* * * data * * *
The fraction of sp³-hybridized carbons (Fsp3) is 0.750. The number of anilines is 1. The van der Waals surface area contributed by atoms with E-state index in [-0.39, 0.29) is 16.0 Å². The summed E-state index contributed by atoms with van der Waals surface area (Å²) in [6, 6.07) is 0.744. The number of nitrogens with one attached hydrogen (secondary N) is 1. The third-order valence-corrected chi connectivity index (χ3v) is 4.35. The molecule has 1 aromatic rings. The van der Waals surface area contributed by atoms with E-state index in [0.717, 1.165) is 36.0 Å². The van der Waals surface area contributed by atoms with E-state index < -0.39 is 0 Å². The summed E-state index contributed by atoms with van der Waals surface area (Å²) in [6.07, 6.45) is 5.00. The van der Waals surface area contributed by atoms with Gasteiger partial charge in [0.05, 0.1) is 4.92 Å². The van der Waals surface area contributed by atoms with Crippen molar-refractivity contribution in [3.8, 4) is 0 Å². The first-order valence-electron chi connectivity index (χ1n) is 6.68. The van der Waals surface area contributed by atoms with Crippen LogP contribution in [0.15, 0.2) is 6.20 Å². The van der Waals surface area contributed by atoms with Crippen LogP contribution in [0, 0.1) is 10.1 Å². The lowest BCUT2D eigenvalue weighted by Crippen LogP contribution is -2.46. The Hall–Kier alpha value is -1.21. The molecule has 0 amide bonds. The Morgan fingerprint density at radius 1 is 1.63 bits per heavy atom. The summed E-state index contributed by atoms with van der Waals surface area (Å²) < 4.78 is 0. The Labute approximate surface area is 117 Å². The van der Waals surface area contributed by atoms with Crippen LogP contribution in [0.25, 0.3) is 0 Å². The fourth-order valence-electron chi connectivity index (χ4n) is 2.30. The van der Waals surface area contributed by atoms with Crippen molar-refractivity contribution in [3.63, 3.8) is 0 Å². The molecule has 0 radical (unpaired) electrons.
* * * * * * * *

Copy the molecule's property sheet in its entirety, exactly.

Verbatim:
The fraction of sp³-hybridized carbons (Fsp3) is 0.750. The number of anilines is 1. The van der Waals surface area contributed by atoms with E-state index in [-0.39, 0.29) is 16.0 Å². The summed E-state index contributed by atoms with van der Waals surface area (Å²) in [6, 6.07) is 0.744. The number of nitrogens with one attached hydrogen (secondary N) is 1. The third-order valence-corrected chi connectivity index (χ3v) is 4.35. The molecule has 1 aromatic rings. The van der Waals surface area contributed by atoms with E-state index in [0.717, 1.165) is 36.0 Å². The van der Waals surface area contributed by atoms with E-state index < -0.39 is 0 Å². The summed E-state index contributed by atoms with van der Waals surface area (Å²) in [6.07, 6.45) is 5.00. The van der Waals surface area contributed by atoms with Gasteiger partial charge in [0.05, 0.1) is 4.92 Å². The van der Waals surface area contributed by atoms with Crippen molar-refractivity contribution in [3.8, 4) is 0 Å². The first-order valence-electron chi connectivity index (χ1n) is 6.68. The van der Waals surface area contributed by atoms with Crippen LogP contribution in [0.15, 0.2) is 6.20 Å². The van der Waals surface area contributed by atoms with Crippen LogP contribution in [0, 0.1) is 10.1 Å². The lowest BCUT2D eigenvalue weighted by Crippen LogP contribution is -2.46. The Hall–Kier alpha value is -1.21. The molecule has 0 amide bonds. The Morgan fingerprint density at radius 1 is 1.63 bits per heavy atom. The summed E-state index contributed by atoms with van der Waals surface area (Å²) < 4.78 is 0. The Labute approximate surface area is 117 Å². The van der Waals surface area contributed by atoms with Crippen LogP contribution in [0.25, 0.3) is 0 Å². The fourth-order valence-electron chi connectivity index (χ4n) is 2.30. The van der Waals surface area contributed by atoms with Crippen molar-refractivity contribution in [3.63, 3.8) is 0 Å². The molecule has 0 radical (unpaired) electrons.